Mike Cole of Glastenbury Farm hasn’t always raised turkeys. They are a fairly new addition to his family’s Canajoharie dairy farm.
“We’ve been raising turkeys for 3 years,” Cole said. “It just seemed like there was a market there for them and now people want to buy local so they know who they are getting their food from.”
Cole buys the turkeys locally as hatchlings and raises them up to market as the Thanksgiving holiday approaches.
“We do very little advertising,” Cole reports. “People find us through word of mouth.”
Cole says this is a “very seasonal” market and the turkeys nearly always are sold out before Thanksgiving arrives. Cole raises up to 50 birds each year.
“It’s not extremely profitable, but it is worth doing. People seem to want it and the market is there.”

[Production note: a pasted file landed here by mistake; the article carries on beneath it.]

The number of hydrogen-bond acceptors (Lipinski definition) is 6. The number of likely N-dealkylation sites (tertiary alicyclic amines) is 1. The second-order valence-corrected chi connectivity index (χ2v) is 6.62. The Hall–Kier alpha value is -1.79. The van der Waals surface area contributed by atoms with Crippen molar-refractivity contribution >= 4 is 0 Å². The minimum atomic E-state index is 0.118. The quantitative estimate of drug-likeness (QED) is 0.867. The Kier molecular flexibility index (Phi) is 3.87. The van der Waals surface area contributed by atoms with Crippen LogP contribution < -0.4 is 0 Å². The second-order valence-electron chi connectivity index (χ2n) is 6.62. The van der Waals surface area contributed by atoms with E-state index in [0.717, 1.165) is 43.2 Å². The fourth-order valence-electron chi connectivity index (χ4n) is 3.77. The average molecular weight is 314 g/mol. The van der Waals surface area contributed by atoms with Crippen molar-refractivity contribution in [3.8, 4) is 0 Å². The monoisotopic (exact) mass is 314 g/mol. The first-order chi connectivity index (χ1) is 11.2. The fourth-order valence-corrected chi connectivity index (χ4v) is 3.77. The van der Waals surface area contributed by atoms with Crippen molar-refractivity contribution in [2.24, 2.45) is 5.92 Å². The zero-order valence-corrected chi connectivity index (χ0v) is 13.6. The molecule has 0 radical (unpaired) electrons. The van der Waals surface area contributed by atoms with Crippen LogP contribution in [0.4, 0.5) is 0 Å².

Cole describes the venture as “just another facet of the farm, another avenue to make income.”
The turkeys, which are free range and also fed a high protein grain are sold after they are processed by a state certified processor, usually weighing between 15 and 20 pounds dressed. Cole says although a few people still want 25 pound turkeys, most folks generally want them a little bit smaller.
The registered Jersey farm also raises chickens and pigs for meat.
Some of their meat products are marketed through a farmers market in Northville, NY.
Cole and his family, wife Linda, a high school teacher; son Andy, and daughters Katie and Madeline, run a herd of about 130 registered Jerseys. Their herd average is around 15,900 per year, with fat at 733, 4.6 percent and protein at 571, 3.6 percent.
“It helps to spread out your risk,” Cole says.